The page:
In a July 28, 2015 news release, the U.S. Environmental Protection Agency (EPA) reported that during its first five years, the Great Lakes Restoration Initiative implemented more than 2500 projects to improve water quality, clean up contaminated shoreline, protect and restore native habitat and species and prevent and control invasive species in the Great Lakes.
That work, which began in 2010, is summarized in a new Report to Congress and the President.
“The Great Lakes Restoration Initiative is making the Great Lakes healthier and local economies stronger,” said EPA Administrator and Great Lakes Interagency Task Force Chair Gina McCarthy. “With continued commitment from GLRI partners, we will continue to improve the health of the Great Lakes ecosystem and the communities that depend on that ecosystem for generations to come.”
The Great Lakes Restoration Initiative was launched in 2010 to accelerate efforts to protect and restore the largest system of surface freshwater in the world. Funding provided through the Initiative has been a catalyst for unprecedented federal agency coordination through the Great Lakes Interagency Task Force and the Great Lakes Regional Working Group, which are led by EPA.
This coordination has produced unparalleled results, including:
- Delisting five Great Lakes Areas of Concern;
- Protecting, enhancing and restoring over 148,000 acres of wetlands, coastal, upland and island habitat;
- Working with the agricultural community to reduce phosphorus runoff, which contributes to algal blooms; and
- Preventing new introductions of invasive species.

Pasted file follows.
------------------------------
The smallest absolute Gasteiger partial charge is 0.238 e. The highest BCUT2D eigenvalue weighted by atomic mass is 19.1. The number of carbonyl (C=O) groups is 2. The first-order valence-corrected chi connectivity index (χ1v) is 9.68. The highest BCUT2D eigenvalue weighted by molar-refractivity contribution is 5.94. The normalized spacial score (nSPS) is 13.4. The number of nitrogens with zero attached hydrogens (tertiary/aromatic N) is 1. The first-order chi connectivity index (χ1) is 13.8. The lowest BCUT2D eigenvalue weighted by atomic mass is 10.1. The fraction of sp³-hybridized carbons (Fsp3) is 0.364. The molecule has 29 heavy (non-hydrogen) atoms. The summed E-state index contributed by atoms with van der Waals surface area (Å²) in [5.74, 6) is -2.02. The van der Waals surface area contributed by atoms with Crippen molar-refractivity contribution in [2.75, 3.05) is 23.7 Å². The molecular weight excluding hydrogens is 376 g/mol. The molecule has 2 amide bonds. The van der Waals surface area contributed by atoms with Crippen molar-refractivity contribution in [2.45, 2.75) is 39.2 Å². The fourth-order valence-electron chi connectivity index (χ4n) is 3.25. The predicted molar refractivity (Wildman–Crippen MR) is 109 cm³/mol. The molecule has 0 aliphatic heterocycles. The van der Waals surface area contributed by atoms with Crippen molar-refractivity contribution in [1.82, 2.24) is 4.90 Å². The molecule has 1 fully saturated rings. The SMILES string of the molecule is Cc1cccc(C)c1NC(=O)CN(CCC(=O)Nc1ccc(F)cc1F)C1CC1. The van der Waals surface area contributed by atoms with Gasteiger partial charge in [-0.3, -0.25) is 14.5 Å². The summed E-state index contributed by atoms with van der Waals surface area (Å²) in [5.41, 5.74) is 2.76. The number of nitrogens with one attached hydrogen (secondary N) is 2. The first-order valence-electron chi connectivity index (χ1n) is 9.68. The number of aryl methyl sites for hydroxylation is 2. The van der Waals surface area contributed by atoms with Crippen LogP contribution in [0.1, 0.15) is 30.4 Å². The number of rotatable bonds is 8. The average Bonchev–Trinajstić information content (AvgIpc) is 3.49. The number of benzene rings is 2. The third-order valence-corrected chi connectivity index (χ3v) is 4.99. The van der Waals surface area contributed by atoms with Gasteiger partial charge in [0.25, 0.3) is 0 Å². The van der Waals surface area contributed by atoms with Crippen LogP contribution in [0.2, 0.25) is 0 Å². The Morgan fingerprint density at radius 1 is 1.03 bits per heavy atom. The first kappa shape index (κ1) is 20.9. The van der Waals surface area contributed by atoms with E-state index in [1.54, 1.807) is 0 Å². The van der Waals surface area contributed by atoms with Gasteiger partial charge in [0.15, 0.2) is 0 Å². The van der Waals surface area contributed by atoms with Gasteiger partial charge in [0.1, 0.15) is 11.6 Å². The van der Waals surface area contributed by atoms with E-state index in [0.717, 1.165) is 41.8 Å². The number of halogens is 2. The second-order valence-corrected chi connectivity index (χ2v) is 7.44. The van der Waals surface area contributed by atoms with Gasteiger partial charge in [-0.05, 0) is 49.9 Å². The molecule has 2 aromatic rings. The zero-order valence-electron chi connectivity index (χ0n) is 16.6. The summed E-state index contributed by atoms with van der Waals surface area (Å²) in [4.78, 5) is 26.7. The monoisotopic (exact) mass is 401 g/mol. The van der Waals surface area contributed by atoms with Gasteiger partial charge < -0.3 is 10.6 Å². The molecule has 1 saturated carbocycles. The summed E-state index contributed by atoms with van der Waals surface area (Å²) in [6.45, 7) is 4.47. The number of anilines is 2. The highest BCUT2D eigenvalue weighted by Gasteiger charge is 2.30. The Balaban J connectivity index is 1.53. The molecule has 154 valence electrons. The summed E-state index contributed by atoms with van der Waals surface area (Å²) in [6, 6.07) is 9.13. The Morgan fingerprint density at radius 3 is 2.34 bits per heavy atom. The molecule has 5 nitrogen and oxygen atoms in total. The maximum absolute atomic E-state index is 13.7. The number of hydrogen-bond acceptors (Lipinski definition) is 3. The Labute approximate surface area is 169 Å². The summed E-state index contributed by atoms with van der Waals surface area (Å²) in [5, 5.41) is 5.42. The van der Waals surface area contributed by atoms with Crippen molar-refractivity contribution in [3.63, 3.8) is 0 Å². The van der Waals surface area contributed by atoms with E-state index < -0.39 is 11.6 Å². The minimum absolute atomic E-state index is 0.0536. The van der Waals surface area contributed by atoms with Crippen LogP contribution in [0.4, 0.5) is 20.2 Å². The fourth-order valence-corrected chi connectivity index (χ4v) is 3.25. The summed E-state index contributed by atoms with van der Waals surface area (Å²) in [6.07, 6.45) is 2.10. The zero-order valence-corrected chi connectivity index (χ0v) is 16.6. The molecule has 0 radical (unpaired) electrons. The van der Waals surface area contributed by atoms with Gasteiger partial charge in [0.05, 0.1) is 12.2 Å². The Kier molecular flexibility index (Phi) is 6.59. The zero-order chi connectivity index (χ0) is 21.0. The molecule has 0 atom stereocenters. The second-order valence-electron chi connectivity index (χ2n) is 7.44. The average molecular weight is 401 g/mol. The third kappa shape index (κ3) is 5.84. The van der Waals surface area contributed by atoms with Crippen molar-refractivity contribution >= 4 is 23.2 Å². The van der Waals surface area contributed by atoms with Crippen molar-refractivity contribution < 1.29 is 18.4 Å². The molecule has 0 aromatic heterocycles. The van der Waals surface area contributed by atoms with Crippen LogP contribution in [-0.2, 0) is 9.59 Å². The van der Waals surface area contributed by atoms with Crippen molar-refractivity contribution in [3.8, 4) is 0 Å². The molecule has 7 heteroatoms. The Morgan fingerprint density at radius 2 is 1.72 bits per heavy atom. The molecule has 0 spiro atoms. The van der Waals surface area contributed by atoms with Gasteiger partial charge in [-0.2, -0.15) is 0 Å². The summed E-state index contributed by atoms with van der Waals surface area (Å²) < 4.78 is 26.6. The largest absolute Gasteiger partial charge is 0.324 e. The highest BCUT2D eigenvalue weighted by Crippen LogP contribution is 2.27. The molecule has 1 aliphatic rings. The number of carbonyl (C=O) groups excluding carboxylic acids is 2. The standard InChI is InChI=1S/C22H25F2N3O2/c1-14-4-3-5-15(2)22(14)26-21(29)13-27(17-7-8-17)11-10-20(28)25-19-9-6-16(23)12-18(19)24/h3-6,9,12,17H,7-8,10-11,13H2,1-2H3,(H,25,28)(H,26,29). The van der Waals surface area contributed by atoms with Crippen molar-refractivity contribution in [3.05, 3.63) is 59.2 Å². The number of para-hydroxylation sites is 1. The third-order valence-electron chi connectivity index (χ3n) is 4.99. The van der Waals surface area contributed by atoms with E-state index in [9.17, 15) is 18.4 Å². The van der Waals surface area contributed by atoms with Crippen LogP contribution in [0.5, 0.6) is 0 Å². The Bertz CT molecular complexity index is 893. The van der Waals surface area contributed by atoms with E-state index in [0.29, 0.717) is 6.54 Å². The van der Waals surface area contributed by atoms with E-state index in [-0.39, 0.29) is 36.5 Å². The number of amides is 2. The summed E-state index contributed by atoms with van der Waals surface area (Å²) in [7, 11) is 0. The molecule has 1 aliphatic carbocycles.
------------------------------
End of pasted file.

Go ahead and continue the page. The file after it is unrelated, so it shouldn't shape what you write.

During the first five years of the GLRI, federal agencies and their partners completed all cleanup actions required to delist five Great Lakes Areas of Concern and to formally delist the Presque Isle Bay Area of Concern — a major change from the 25 years before the Initiative, during which only one Area of Concern was cleaned up and delisted. The United States and Canada designated 43 heavily contaminated sites around the Great Lakes as Areas of Concern under the 1987 Great Lakes Water Quality Agreement.
During the first five years of the Initiative, federal agencies and their partners also worked to reduce the largest nonpoint source of phosphorus runoff — agricultural lands — which contributes to harmful algal blooms in western Lake Erie, Saginaw Bay in Lake Huron and Green Bay in Lake Michigan. Federal agencies used GLRI funding to increase the number of acres of farmland enrolled in agricultural conservation programs in these priority watersheds by more than 70 percent. In the summer of 2014, EPA also provided almost 12 million dollars through the Initiative to protect public health by targeting harmful algal blooms in Western Lake Erie.
Since 2010, GLRI has funded efforts to prevent new introductions of invasive species and to support the work of the Asian Carp Regional Coordinating committee to prevent establishment of bighead and silver carp in the Great Lakes ecosystem. GLRI has also funded efforts to control terrestrial invasive species on more than 84,000 acres and to protect and restore approximately 150,000 acres of coastal, upland and island habitat in the Great Lakes basin.
The EPA leads the Great Lakes Interagency Task Force and the Regional Working Group that coordinate the work of 16 federal agencies to implement the GLRI. Last year, GLRI developed a new five-year plan to guide its 2015-2019 actions and strategically target the biggest threats to the Great Lakes ecosystem. (http://www.greatlakesrestoration.us/actionplan/index.html).
More information about the Initiative, including an interactive project map, is available at www.glri.us.